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Election Commissioner Ashok Lavasa has reportedly opted out of Election Commission (EC) meetings on deciding Model Code of Conduct (MCC) violations over his “minority decisions going unrecorded”, reported NDTV.

Lavasa has recused himself from EC meetings on MCC issues since May 4, reported The Hindustan Times (HT).

The Election Commission had cleared Prime Minister Narendra Modi and BJP president Amit Shah of any poll code violation in six instances.

The three-member “full commission” of the Election Commission consists of the Chief Election Commissioner Sunil Arora and the two election commissioners Ashok Lavasa and Sushil Chandra. The poll panel’s rules express preference for unanimous decisions, but provide for a majority ruling in the absence of unanimity.

Lavasa is reported to have insisted that he will attend meetings only after dissent notes and minority decisions are included in the orders of the commission.

This has apparently not been granted, nor have there been any meetings of EC on MCC violations since May 4.

On May 3, the poll panel had cleared Modi and Shah in all cases of MCC violations. This was followed by news reports that Lavasa had disagreed with the decisions, although this dissent wasn’t registered in the orders that were passed.

Chief Election Commissioner Sunil Arora on Saturday denied any controversy in the internal functioning of the Election Commission saying the members of the poll body are not expected to be “clones of each other.”

“There have been so many times in the past when there has been a vast diversion of views as it can and should be. But the same largely remained within the confines of ECI after demission of office unless appearing much later in a book written by the concerned ECs/CECs,” Arora said in a statement on Election Commissioner Ashok Lavasa’s purported letter to him.

Arora also said in the last meeting of the commission on May 14, it was “unanimously” decided to form groups to deliberate issues which arose in the course of conduct of Lok Sabha elections.

“Out of the 13 issues/areas which were identified, the model code of conduct is one of them,” the Chief Election Commissioner said.

He said the report on Lavasa’s decision not to take part in model code related issues comes at a time when the poll watchdog is gearing up for the last phase of Lok Sabha polls and counting of votes.

A former finance secretary, Lavasa differed with the decision of the two other members of the poll body, Arora and election commissioner Sushil Chandra, while deciding on the cases of model code of conduct violations against Prime Minister Modi and BJP President Shah. He suggested sending a notice to Modi, which wasn’t accepted. There were at least six complaints in which the PM was given a clean chit, while Congress president Rahul Gandhi was let off in one case.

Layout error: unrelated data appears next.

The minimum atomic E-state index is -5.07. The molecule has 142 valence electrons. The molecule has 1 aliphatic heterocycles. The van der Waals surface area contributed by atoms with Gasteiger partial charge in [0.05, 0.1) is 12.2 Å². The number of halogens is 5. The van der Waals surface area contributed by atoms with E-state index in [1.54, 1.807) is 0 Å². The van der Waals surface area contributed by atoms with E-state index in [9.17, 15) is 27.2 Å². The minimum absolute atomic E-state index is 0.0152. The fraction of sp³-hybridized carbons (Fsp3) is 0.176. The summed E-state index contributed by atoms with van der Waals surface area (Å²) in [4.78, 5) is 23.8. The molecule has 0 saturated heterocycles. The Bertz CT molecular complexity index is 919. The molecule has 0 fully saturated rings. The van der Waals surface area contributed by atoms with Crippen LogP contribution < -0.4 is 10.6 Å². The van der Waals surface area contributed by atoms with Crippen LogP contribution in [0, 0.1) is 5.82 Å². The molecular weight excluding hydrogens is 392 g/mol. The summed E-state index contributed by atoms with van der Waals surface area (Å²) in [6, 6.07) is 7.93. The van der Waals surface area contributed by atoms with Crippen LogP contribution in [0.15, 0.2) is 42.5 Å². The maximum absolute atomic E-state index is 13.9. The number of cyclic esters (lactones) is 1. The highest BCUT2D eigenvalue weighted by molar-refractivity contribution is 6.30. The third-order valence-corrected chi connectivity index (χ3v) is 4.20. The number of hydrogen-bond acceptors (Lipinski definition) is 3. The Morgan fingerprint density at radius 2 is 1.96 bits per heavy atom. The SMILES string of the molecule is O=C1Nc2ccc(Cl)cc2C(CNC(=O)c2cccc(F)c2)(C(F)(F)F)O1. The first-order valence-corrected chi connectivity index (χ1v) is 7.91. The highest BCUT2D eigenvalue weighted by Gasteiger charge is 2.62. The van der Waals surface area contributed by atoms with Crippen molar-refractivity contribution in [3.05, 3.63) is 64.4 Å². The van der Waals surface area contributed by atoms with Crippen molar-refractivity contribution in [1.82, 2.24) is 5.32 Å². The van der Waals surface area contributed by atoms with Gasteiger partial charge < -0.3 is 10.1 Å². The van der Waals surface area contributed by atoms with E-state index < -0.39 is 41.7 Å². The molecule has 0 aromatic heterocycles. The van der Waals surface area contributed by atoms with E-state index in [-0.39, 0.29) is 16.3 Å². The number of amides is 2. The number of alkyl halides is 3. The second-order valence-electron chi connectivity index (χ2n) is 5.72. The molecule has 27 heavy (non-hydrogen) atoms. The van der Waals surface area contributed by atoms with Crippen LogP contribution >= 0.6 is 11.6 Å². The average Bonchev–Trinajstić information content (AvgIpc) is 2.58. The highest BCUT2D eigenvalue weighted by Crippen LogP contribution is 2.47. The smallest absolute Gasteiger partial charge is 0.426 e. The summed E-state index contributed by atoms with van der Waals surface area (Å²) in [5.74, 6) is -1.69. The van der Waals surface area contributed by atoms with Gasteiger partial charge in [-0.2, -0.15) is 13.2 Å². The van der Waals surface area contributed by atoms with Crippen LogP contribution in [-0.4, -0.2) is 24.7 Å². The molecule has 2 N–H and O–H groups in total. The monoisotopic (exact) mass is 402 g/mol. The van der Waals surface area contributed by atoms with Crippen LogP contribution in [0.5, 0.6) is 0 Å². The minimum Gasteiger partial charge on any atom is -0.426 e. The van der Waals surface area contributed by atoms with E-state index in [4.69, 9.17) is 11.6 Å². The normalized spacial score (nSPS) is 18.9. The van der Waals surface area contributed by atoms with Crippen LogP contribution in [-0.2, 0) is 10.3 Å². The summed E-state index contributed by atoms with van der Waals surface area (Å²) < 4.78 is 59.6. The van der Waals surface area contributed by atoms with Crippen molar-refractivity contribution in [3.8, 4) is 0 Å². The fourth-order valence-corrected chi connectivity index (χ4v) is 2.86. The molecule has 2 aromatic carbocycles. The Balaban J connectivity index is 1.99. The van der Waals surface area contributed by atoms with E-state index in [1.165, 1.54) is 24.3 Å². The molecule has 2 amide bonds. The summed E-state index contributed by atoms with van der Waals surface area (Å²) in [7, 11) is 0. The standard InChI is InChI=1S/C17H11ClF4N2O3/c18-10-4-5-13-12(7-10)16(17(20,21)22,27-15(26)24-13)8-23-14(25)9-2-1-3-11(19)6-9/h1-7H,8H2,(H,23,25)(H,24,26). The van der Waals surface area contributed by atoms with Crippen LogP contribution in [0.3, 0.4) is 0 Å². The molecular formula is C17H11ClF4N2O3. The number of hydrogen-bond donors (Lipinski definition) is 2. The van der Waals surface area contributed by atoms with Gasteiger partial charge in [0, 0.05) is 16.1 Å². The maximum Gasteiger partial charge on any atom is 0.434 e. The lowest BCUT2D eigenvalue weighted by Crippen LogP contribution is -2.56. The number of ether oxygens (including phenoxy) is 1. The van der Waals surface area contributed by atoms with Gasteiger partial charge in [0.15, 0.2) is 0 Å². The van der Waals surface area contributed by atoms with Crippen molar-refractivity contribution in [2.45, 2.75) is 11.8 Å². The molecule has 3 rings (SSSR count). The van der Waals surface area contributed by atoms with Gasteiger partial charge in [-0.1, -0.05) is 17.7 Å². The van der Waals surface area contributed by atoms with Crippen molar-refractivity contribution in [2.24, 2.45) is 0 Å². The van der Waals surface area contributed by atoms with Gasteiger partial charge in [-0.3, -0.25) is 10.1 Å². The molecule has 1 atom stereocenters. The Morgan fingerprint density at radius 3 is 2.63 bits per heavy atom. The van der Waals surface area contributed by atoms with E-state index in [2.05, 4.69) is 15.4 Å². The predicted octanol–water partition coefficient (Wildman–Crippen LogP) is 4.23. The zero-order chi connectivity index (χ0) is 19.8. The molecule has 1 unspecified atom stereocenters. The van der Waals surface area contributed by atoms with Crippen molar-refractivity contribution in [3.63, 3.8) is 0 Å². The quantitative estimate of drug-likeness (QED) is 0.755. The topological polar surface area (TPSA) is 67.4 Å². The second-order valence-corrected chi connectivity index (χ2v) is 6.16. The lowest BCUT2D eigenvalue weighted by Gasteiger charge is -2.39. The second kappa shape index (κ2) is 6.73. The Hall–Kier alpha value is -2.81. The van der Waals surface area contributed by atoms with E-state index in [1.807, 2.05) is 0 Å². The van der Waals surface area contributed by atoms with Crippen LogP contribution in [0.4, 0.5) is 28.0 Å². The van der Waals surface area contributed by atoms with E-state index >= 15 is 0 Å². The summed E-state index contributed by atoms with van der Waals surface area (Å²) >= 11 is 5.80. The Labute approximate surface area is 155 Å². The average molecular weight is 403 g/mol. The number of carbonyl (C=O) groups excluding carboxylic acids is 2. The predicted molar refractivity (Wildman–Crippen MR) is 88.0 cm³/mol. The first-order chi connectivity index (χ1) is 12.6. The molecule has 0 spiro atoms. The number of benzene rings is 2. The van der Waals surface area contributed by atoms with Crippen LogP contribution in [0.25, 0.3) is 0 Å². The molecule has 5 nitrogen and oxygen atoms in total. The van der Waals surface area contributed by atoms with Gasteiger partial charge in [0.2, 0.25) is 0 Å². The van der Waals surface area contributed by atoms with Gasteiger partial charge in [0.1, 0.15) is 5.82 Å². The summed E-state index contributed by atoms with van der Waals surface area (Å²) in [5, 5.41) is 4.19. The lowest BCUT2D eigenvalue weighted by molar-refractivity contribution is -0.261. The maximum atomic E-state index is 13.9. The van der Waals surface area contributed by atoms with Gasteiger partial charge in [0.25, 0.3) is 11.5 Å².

Lavasa reportedly gave a dissenting opinion in at least four cases, in which the poll panel did not find any violation in the speeches of Prime Minister Narendra Modi and BJP chief Amit Shah, by a majority of 2:1.

The EC orders came ahead of a scheduled Supreme Court hearing in a case on the EC dragging its feet over complaints regarding violations of the code of conduct by Shah and Modi filed by Congress leader Sushmita Dev.

The specific complaints discussed at the EC meeting regarding Modi and Shah included the PM’s speech in Nanded in Maharashtra on April 6 where he referred to the majority being a minority in Wayanad (Congress President Rahul Gandhi’s second constituency); and for his speech in Varanasi where he said 42 terrorists were killed to avenge the death of 40 troopers in Pulwama. Shah was let off for his remarks in an election rally in Kerala where he purportedly said that it was difficult to make out if Wayanad is in India or Pakistan.

Quoting a person familiar with the matter, the HT report said that Lavasa has sent several reminders to the Chief Election Commissioner since May 4, to include minority decisions or dissent notes in the final orders. According to The Hindu, Election Commissioner Lavasa, in his letters dated May 4, 10 and 14, said minority views needed to be included for greater transparency.

“I am being forced to stay away from the meetings of the full commission since minority decisions are not being recorded,” Lavasa wrote to the Chief Election Commissioner on May 4, reported NDTV.

“My participation in the deliberations of the Commission becomes meaningless since my minority decisions go unrecorded,” Lavasa said in the letter.

“I might consider taking recourse to other measures aimed at restoring the lawful functioning of the Commission in terms of recording minority decisions,” he wrote. “My various notes on the need for transparency in the recording and disclosure of all decisions including the minority view have gone unheeded, forcing me to withdraw from participating in the deliberations on the complaints.”

The Election Commission has not passed any orders on violations of the model code since, although it has asked those behind alleged violations for explanations, the official added.

“The commissioner had earlier sought to know why his dissenting note was not made part of the final orders issued by the commission,” this person told HT.

Chief Election Commissioner Sunil Arora did not respond to text messages seeking comment, the report said.

Arora had reportedly maintained that dissenting opinions were not incorporated in any non quasi-judicial directive, which included MCC matters. Such orders are signed by an official, not the Election Commissioners.

“The order, in which the campaigning period in nine constituencies of West Bengal was curtailed by a day, has been signed by Arora and two Election Commissioners, including Lavasa. This, because it pertains to the Representation of the People Act,” said an official, according to The Hindu.

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